Culture and Customs

The Bhutanese are generally tolerant of Westerners and don’t expect that they will necessarily follow, or understand, local customs, so they are not quick to take offence, but it is worth bearing in mind the following:

It is polite to take any items offered to you (or to hold something out to another person) with two hands. This is also often done when shaking hands. If you only use one hand to take something from someone make sure it is the right hand.

Follow your guide’s lead on this – it is customary to remove your shoes on entering the important rooms of temples (and indeed private houses).

It is also customary to leave a small amount of money on the altar – you will see people touching the note to their forehead first. If a monk is present he will then pour some holy water from a small jug into your hand – if you wish you could make the gesture of taking a sip and then spreading the rest over your head

Don’t touch people on the head or feet (although this rule does not apply to small children), and don’t point your feet at anyone. If you are sitting on the floor try to sit cross-legged or kneel with your feet behind you.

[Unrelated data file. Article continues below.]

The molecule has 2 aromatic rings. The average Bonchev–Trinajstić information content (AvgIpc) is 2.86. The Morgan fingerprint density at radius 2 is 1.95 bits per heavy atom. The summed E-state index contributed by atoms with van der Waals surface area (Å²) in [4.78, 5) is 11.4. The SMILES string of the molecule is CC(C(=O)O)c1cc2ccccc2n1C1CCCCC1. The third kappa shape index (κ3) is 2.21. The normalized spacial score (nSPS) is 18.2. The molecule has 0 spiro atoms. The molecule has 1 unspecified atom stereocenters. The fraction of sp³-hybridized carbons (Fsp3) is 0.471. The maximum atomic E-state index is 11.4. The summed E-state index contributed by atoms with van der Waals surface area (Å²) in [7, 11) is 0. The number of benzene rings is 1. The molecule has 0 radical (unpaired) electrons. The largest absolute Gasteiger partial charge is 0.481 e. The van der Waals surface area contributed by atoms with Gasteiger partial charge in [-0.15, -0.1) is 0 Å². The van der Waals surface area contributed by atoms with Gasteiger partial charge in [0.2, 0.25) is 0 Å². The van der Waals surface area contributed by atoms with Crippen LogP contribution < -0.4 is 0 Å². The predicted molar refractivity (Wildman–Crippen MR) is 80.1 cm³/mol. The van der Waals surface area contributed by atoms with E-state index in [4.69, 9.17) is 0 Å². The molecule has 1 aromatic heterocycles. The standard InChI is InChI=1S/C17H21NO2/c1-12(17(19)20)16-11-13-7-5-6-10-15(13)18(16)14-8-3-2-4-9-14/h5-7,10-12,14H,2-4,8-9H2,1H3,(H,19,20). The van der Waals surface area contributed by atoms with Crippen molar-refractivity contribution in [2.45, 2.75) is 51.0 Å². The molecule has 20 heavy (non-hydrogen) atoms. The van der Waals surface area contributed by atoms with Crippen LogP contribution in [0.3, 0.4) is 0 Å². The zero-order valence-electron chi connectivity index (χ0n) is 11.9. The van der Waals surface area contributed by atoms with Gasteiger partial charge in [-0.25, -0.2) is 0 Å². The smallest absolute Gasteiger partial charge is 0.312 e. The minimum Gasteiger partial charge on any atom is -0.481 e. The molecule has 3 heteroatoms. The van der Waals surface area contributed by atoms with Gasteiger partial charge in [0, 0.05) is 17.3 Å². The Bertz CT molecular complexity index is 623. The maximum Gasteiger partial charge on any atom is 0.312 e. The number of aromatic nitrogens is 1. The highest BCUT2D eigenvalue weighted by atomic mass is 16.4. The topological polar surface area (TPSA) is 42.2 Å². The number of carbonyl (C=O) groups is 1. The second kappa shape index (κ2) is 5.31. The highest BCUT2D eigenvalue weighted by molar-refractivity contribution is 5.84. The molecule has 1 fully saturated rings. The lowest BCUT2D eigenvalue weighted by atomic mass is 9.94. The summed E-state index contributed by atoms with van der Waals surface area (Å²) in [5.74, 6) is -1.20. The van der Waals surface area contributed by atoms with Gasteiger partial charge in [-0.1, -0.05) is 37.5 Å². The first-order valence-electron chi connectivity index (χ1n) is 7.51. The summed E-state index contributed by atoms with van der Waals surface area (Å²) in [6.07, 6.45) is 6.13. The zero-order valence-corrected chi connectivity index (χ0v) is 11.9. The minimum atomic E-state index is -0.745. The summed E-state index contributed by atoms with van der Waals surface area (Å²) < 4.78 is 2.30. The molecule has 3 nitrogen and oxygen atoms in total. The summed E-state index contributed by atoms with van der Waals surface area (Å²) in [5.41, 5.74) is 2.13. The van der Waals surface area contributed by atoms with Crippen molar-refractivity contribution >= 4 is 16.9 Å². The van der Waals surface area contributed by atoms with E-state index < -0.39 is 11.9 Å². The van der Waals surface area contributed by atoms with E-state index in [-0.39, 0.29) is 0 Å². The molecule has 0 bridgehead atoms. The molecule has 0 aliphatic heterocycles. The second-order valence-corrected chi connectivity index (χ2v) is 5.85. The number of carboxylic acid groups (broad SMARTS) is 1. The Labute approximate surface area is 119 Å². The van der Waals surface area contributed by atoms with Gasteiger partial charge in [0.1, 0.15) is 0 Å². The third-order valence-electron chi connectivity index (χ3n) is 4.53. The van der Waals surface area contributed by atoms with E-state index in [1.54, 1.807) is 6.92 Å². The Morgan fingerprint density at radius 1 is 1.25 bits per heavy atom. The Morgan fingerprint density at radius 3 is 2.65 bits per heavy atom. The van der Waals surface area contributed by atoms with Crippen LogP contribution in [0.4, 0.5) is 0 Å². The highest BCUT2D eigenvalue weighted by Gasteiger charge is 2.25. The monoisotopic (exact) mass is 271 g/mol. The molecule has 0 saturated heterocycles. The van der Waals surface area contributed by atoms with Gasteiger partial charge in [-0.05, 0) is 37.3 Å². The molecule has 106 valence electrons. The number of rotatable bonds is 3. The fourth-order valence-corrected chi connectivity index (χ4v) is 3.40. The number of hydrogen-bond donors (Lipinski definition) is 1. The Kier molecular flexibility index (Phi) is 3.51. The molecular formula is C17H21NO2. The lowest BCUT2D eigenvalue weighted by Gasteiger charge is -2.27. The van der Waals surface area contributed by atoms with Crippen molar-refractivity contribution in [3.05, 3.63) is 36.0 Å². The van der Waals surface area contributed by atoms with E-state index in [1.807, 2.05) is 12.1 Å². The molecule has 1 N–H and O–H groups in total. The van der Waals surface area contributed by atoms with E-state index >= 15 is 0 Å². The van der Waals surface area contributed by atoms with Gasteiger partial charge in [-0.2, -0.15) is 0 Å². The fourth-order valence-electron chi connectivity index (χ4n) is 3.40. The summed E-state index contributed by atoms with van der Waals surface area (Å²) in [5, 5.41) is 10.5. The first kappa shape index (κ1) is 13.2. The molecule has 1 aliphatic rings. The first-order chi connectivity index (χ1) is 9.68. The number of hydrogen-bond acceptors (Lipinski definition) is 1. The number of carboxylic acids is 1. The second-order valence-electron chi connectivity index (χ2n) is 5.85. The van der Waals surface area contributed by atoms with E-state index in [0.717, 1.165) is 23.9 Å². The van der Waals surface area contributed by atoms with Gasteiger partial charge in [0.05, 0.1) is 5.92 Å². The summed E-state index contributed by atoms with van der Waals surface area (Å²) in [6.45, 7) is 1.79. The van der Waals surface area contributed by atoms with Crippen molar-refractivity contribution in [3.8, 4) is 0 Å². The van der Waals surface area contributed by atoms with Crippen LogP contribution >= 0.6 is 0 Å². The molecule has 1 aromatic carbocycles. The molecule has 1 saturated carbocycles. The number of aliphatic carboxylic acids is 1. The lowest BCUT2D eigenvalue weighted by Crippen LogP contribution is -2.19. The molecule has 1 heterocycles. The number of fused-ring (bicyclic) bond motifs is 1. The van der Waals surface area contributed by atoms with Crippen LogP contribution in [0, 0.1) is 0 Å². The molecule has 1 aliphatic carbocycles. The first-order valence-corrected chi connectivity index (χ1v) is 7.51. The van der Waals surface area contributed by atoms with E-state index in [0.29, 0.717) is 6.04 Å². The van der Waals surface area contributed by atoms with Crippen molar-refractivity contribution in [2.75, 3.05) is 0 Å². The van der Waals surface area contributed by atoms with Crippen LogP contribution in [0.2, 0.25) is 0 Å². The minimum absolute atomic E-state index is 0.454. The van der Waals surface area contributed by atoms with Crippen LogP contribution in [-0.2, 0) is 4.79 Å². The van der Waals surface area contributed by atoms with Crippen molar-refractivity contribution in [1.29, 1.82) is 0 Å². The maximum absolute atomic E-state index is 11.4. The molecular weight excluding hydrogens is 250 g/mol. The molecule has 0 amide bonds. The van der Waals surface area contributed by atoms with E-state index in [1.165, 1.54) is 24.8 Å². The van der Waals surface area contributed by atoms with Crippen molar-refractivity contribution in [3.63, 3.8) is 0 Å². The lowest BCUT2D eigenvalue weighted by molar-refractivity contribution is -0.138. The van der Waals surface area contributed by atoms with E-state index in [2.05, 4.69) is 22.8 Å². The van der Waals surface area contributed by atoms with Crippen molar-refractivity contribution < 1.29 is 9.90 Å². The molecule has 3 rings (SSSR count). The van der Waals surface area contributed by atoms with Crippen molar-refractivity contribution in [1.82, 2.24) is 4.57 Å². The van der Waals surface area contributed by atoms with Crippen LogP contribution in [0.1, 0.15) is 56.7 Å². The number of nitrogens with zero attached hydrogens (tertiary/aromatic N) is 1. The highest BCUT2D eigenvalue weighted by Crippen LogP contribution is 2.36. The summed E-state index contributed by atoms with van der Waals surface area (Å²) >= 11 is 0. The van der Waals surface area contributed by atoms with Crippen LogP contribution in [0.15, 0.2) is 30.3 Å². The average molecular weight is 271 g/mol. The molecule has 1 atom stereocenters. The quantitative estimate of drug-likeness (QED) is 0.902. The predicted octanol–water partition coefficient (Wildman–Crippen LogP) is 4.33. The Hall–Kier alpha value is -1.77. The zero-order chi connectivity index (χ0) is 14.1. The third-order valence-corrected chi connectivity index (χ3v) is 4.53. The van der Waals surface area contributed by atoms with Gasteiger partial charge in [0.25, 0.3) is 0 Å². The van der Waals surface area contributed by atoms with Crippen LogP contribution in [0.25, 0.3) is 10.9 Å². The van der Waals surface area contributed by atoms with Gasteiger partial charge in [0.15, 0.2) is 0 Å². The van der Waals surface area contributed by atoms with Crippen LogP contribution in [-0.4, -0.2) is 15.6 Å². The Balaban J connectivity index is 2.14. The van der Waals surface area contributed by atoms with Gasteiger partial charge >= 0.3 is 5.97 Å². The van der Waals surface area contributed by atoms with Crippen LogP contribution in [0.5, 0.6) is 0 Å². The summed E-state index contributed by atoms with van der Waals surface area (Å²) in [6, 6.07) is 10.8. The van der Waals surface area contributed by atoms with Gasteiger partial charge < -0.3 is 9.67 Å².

Don’t point at people or religious objects or pictures. If you are indicating something in a painting, use your whole hand, palm upwards, pointing the tips of your fingers in the relevant direction. If you are waving someone towards you use your hand palm downwards.

Remember that you should always turn prayer wheels or navigate round a chorten, religious monument or temple in a clockwise direction.

Photography and filming inside temples is not allowed. Please ask if they mind before taking pictures of local people.

We also suggest that you discourage begging. Don’t give money or candy to local children. It will encourage them to beg whenever they see foreigners. Instead you could leave small donations to schools or the village development fund so that the money can be used to benefit the whole community

Trekking List

People often tell us it was colder on trek than they had anticipated – please make sure you bring plenty of warm clothes particularly for night time – it can be below freezing in camp.

     ● Rucksack or kit bag to put overnight trekking kit in for horses to carry (may get a bit beaten up)
     ● Waterproof sac to put over your day pack and plastic bags to help segregate and organise things
     ● Day pack (30 litres or so) to carry things you want access to during the day
     ● Sleeping bag – 3 season up to about 3000 metres, 4 season above that
     ● Silk liner for extra warmth
     ● Thermarest inflating mattress (if you feel you need extra padding – thin mattresses are provided)
     ● Inflatable pillow (if you find it more comfortable to have a head support when sleeping on flat ground)